From the APS Observer. Aaron Beck, perhaps best known as one of the fathers of the cognitive treatment of depression, along with Keith Bredemeier, have proposed a “unified model” of depression. The authors theorize that
[t]he overarching function of this so-called “depression program,”…is to promote the conservation of energy in the face of the perceived loss of resources.
They further note that their model
…suggests that any intervention that targets key predisposing, precipitating, or resilience factors can reduce risk or alleviate symptoms
On the one hand, it is heartening to hear the authors speak of “any intervention,” and not fall in the trap of claiming that only Cognitive Behavioral Therapy can be used to treat depression. This is perhaps related to clinical research showing that no one theoretical orientation has been shown to be more effective. Of course, the Cognitive-Behavioral perspective still dominates the proposed model with emphasis on “depressogenic beliefs,” “negative cognitive appraisals,” and “negative automatic thoughts.” It is less clear what the role of developmental history and culture, among other factors, may have in this model.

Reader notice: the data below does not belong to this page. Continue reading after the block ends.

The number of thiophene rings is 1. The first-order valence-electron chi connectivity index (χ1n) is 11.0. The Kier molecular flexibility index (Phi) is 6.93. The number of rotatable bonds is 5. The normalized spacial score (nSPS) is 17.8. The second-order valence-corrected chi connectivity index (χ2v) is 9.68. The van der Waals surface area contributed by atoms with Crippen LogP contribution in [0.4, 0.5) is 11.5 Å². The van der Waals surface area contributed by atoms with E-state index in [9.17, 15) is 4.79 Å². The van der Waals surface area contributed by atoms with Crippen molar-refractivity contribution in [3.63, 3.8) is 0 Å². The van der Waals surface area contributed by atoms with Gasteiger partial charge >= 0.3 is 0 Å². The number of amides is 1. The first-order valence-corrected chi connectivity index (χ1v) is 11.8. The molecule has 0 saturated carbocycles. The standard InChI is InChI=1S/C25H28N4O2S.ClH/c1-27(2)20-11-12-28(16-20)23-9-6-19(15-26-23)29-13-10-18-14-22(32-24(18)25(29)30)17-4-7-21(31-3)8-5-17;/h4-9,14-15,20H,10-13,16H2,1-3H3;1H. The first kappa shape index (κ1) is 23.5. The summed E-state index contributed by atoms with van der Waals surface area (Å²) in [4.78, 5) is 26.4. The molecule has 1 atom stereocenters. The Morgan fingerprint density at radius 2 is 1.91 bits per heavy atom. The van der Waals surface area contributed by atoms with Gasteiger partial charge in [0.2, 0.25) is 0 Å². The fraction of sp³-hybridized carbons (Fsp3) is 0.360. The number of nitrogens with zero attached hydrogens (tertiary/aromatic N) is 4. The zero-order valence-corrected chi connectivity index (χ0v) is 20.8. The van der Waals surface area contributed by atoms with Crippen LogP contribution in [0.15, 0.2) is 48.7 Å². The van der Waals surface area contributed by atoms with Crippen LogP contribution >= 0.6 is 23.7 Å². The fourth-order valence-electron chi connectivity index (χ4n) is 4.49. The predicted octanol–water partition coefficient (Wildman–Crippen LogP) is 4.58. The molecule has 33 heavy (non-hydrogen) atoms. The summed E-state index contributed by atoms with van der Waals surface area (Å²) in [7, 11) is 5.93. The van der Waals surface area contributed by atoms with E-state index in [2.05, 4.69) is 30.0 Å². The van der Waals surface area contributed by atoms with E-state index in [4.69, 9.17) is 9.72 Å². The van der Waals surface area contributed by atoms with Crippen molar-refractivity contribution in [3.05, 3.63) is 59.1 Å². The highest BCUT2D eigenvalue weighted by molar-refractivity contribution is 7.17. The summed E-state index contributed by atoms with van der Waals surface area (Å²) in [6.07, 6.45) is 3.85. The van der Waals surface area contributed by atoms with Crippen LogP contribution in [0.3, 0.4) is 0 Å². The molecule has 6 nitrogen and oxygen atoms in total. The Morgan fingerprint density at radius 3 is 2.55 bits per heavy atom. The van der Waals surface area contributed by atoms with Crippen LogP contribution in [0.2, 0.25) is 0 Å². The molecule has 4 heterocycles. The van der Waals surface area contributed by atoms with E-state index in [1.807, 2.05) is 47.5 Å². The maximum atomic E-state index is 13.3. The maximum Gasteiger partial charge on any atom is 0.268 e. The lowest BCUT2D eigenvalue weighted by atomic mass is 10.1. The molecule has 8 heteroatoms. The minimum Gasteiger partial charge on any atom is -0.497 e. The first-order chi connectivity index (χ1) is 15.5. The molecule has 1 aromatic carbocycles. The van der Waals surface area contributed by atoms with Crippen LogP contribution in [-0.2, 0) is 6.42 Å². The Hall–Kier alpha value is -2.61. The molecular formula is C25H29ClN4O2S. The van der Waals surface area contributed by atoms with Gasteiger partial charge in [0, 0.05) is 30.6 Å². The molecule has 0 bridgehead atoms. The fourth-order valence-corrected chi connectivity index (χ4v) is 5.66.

On the other hand, it does raise the question of how much do we really know about depression and if we are ready to speak about a unified model. Is it even helpful clinically to have a unified model? For example, there are questions being asked in the field regarding whether or not we need to research about different types of depression. Also, the model is silent on the connection of depression and mania.
How do you conceptualize depression? Are there aspect of depression that you think Aaron Beck may have missed of not as emphasized? Please feel free to share your thoughts in our comments section.
Click the link below to see the original article including a graphic of the proposed model and the journal article reference.